It is also requires 1590XX or larger enclosure. These run about $13. This and the board alone cost as much building a Big Muff in a 1950B enclosure. It also requires three switches 5 pots, and hard to get mini rotary switch. Overall I calculated the costs at about $65! Which is pretty high for a DIY project.

Besides the big ticket items some of the smaller parts are more costly and hard to get.

  • 1590xx enclosure
  • Switches 3PDT x 3
  • 4PDT mini switch
  • PF5102 x 3
  • 1N34a
  • PCB
partcosttotal
1590XX$13$13
3PDT Switches$3 x 3$9
4PDT rotary switch$4$4
PF5102$1 x 2$2
1N34a$0.50 x 4$2
PCB$18$18
knobs$0.50 x 6$3
total$51
here’s a code break down of significant parts.

Here is a cost break down of significant parts. There is jacks, caps, resistors, and shipping.

What about the LM308?

These are hard to get and cost about $5 a piece. Personally I dont think the choice of op-amp will affect the sound of this circuit. All of the clipping happens after the op-amp, and then there’s the analog octave. Maybe my ears have been to too many loud rock shows, I can’t hear the difference. I had some suitable single op-amps on hand so used one of those.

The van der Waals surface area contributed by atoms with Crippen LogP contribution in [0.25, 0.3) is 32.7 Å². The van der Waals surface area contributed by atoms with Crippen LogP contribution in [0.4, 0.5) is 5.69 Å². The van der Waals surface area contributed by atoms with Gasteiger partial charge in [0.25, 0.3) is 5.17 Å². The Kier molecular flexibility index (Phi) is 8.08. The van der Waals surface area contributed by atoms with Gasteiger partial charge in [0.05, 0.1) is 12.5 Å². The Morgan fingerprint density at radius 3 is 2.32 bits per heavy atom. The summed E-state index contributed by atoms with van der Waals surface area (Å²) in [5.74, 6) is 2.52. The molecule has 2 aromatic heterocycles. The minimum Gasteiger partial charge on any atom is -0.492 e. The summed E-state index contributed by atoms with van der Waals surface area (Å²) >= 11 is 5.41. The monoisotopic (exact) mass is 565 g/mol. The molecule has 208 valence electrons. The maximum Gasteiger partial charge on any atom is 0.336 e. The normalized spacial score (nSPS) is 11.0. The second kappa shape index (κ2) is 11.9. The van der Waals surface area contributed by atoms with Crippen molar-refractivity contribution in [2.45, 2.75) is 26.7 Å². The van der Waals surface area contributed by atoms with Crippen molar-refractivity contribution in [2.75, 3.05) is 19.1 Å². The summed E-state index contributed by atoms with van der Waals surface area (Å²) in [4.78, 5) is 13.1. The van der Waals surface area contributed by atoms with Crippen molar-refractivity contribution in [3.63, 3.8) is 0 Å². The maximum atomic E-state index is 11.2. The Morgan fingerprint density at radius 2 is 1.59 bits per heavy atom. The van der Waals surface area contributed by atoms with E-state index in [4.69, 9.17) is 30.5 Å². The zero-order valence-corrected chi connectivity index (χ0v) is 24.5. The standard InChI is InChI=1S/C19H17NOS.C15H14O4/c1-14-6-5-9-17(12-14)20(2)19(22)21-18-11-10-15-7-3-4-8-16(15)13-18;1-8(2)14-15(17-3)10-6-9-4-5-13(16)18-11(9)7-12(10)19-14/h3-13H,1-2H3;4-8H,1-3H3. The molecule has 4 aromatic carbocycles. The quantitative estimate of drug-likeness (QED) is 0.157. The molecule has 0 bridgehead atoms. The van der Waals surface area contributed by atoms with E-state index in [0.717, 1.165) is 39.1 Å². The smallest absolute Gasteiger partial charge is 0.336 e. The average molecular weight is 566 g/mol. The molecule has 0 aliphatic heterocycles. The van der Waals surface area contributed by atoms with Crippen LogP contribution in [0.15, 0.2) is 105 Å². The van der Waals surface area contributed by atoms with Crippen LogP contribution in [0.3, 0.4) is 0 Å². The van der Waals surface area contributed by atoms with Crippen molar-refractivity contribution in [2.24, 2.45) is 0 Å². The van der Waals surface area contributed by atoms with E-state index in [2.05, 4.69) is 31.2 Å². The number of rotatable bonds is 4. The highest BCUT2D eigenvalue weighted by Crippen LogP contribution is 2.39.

• LM308
  • OP07
  • CA3130

Let’s talk about those transistors

The circuit uses a few transistors: PF5102, 2N5087, 2N5089, and BS170. Most of these are easy to get and I had them on hand. The PF5102 is FET and these are getting hard to find these days. Tayda had these stocked at the time I was building but they were about $1 each which is pretty high for a single transistor. Some research on the PedalPCB form found some alternative part numbers that were suggested as working. These included:

  • J112
  • J113
  • 2N5457
  • 2N5458
  • BF244

Be sure to check the pin out on any of these they may not be the same!

And the diodes